Like some kind of punk freight train that started moving back in ’87, The Bouncing Souls have now picked up enough dedicated fans that they can pretty much keep moving on momentum alone.

When the band appeared at Rock City Basement the energy levels of lead singer Greg Attonito seemed disproportionate to the enthusiasm of the crowd. Due to the audience’s diversity, this enthusiasm was expressed in a range of ways: beer-bellied guys in their 30’s smugly shouting references to tours in the 90’s, the odd hardcore kid kicking his heels, and then of course, the backbone of any enthusiastic audience- confused drunk people who just knew, right now, they were happy.

But then the laws of physics kicked in. The energy of the audience naturally travelled onto Greg and he happily embraced it (to be honest he just looked like he was suffering from tour flu in the first place). The Bouncing Souls seemed to take the philosophy of the more you’re up for it, the more we are.

The band were driven by the fans; halfway through they just started taking any requests from the audience of songs to play, something which is sadly seen less and less from artists nowadays. When trying to tell the anecdote behind their song ‘Here We Go’, based on the British football chant, the band eventually couldn’t carry on talking as the chanting of ‘Here we go, here we go, here we go’ got so loud. So they just went into playing the song, the chanting changed into singing, the crowd went nuts and it worked great. The band were effectively having to surf a sea of enthusiasm, making the most of the crowd without falling into uncontrollable chaos.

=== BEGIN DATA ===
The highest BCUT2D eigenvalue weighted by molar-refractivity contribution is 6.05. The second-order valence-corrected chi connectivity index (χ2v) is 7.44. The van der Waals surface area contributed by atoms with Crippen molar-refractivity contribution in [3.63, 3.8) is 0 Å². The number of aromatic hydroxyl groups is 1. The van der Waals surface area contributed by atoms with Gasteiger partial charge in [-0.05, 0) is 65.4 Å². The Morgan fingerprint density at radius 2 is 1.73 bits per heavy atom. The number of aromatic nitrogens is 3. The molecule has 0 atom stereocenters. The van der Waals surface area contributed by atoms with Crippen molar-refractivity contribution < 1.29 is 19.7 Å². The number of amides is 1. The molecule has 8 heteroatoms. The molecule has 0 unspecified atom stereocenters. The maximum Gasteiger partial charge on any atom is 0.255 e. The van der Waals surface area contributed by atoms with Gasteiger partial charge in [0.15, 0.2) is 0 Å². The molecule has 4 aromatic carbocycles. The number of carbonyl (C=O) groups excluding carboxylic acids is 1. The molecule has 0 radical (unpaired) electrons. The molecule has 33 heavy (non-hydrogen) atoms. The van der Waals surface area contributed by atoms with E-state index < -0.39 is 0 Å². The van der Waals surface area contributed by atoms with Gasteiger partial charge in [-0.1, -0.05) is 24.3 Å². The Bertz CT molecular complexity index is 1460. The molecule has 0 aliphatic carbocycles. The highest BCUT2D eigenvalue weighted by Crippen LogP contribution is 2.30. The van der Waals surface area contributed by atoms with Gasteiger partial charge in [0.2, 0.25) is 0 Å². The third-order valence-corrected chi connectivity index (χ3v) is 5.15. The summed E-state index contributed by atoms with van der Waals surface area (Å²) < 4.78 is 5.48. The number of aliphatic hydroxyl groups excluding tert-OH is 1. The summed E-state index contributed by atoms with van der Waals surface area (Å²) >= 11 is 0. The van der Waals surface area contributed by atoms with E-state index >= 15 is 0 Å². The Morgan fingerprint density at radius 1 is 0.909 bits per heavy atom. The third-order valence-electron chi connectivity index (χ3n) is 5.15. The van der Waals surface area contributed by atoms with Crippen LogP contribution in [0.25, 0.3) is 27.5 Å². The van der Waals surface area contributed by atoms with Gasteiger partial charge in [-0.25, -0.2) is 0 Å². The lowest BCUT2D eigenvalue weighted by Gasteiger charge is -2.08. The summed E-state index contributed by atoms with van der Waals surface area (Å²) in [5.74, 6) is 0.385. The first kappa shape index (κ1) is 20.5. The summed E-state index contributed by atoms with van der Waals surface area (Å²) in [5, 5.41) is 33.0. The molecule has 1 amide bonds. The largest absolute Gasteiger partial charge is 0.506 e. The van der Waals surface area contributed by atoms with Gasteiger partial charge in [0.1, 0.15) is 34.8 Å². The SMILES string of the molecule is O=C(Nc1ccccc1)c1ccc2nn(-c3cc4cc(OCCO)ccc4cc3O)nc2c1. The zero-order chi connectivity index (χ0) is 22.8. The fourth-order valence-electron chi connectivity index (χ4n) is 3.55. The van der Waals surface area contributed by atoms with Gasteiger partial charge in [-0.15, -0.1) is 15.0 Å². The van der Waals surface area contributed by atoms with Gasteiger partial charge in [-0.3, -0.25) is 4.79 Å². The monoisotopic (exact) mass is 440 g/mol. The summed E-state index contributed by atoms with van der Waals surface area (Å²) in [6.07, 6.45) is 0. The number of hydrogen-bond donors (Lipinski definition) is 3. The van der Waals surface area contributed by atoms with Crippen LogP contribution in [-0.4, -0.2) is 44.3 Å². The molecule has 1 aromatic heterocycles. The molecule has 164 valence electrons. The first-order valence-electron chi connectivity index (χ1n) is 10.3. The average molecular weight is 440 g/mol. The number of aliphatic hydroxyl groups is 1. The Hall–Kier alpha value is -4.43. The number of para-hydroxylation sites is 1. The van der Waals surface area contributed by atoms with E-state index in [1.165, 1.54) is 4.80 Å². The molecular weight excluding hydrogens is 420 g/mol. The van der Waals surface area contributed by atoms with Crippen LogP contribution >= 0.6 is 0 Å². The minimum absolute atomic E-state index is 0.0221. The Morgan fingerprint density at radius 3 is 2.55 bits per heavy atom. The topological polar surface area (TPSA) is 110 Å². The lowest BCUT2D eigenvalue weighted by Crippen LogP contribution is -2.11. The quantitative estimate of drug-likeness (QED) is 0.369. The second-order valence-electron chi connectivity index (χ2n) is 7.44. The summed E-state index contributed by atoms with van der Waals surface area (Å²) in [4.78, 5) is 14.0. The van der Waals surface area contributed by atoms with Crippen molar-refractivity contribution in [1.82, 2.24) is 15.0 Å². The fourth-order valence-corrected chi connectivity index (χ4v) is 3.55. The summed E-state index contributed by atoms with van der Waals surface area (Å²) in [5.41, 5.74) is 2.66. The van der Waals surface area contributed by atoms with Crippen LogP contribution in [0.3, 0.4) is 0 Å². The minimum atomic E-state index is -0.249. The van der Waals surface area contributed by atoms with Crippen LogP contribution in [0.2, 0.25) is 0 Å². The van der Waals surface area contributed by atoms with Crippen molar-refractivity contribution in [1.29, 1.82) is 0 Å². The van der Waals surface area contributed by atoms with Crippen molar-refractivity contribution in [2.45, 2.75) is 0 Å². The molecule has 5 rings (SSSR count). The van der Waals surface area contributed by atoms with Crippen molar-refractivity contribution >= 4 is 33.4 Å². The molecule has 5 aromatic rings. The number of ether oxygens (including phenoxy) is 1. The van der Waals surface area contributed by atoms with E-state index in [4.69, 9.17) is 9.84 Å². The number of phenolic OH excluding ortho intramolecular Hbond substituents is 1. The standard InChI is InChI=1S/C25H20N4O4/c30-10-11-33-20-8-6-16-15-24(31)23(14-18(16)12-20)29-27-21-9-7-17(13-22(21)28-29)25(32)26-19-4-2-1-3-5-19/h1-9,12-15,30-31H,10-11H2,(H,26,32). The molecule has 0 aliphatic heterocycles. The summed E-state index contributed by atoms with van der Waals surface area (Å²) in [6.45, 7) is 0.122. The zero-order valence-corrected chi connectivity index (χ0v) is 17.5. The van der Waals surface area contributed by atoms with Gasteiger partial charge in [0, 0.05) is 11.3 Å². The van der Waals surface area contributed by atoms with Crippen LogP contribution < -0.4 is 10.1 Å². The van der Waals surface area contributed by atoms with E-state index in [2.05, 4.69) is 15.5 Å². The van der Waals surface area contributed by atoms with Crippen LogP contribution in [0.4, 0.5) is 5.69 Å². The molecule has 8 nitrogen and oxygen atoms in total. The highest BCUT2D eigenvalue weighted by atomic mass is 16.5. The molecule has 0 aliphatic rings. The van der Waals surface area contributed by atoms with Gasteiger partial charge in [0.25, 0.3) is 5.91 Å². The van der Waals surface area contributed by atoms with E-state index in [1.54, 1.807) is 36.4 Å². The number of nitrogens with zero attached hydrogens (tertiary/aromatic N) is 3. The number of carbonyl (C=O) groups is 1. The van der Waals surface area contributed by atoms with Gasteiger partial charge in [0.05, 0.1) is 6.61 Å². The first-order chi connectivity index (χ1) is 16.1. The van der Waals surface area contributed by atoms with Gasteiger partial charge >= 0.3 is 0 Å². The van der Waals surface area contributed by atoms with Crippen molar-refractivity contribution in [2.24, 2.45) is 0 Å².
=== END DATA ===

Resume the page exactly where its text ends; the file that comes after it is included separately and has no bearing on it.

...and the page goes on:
The encore finished on ‘True Believers’, one of those cheesy fan anthems which is always pretty fun at gigs. Despite looking pretty tired and ill, Greg was happy to do a stage dive and get swamped by fans. As corny as it may sound, the fan-band relationship is the basis of The Bouncing Souls. No question mark.

Ian Fillingham

Ian has been listening to Wavves – ‘Gimme A Knife’ 

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